By way of simple introduction, an entity system architecture is a software architecture in which game object data is stored in simple objects called "components" and these are processed by "systems." Game objects then are simply unique identifiers that aggregate components. This approach favors delegation over inheritance. It proves useful in game development due to the highly experimental nature of such systems: the domain model itself is subject to dramatic change during practically every stage of development. For further discussion, check out the entity systems project wiki.
|Numbers of components and systems during development|
Without further ado, tearing into the source code of Morgan's Raid, we can see how the systems and components are related. (It appears that Blogger automatically scales large images down. You can grab a full-size PDF here.)
OnScreenBoundingBox, for example, is used by anything that involves bounding boxes. (This was originally called
Position, but that caused serious confusion when dealing with world vs. screen coordinates. After refactoring, we ended up with
GPSPosition, the latter because world coordinates were actual GPS coordinates.) There are a few systems that have no out-edges because they use no components at all. For example,
FadingSystemhandles the fading of the screen based on time of day, but it does not deal with a component explicitly: it is passed a
longinteger that represents the current time of day and performs its computation from that.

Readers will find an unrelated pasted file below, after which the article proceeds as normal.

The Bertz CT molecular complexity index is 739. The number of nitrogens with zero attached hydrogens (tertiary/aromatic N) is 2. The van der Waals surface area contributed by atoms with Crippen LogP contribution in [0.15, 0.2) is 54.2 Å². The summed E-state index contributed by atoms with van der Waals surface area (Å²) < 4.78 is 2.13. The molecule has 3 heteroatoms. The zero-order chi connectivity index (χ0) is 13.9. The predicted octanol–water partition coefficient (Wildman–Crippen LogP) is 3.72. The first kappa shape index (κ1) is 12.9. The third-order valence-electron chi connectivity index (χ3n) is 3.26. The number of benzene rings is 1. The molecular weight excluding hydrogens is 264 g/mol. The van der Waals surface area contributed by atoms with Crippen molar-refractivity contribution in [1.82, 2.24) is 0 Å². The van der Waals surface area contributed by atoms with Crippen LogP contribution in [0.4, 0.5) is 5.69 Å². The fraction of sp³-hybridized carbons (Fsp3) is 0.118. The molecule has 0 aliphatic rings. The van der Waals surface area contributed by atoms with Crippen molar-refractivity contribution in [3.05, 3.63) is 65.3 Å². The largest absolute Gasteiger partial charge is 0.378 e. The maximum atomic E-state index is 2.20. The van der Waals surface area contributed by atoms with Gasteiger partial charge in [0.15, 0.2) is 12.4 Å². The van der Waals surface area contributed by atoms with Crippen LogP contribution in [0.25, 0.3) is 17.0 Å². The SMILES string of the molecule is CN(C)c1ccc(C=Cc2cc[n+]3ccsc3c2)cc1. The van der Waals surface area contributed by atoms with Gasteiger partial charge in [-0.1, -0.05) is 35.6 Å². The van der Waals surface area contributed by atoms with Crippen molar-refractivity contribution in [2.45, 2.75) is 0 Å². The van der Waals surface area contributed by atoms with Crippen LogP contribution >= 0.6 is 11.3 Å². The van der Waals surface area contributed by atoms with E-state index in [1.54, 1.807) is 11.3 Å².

Several of the components have no in-edges. A handful of them are, sadly, rotten code that was never removed. In fact, some are added to game objects and never accessed by anything else. Others of these disconnected nodes are used directly by the non-system game code. The Morgan's Raid implementation reifies the state design pattern, and there are many places where critical game logic was done directly within these classes rather than delegating to explicitly named and tested systems. This is not ideal, and I ascribe it to the novice level of many of the developers. Ask anyone on the team what they think about the 1700-line behemoth
InGameStateand they will cringe and tell you it should have been done better, but at the time, they did not know how to actually make it better.
In the diagram above, I have hidden the inter-system and inter-component dependencies for one very good reason. When they are shown, the diagram becomes a bit of a mess. Check it out (or full-size PDF here).
|System-System, System-Component, and Component-Component Dependencies in Morgan's Raid|
InGameStateinto the mix, it would have its fingers in practically everything.
The diagrams were generated with dot, and you can download the graph file here. (Note that Google Docs thinks this is some kind of Microsoft file due to naive handling of file extensions. Just download the original and open in your favorite plain-text editor.) I created that file manually by inspecting the Morgan's Raid source code, and so it may contain minor errors.
For your reading convenience, here's a simple tabular view of the systems and components as well.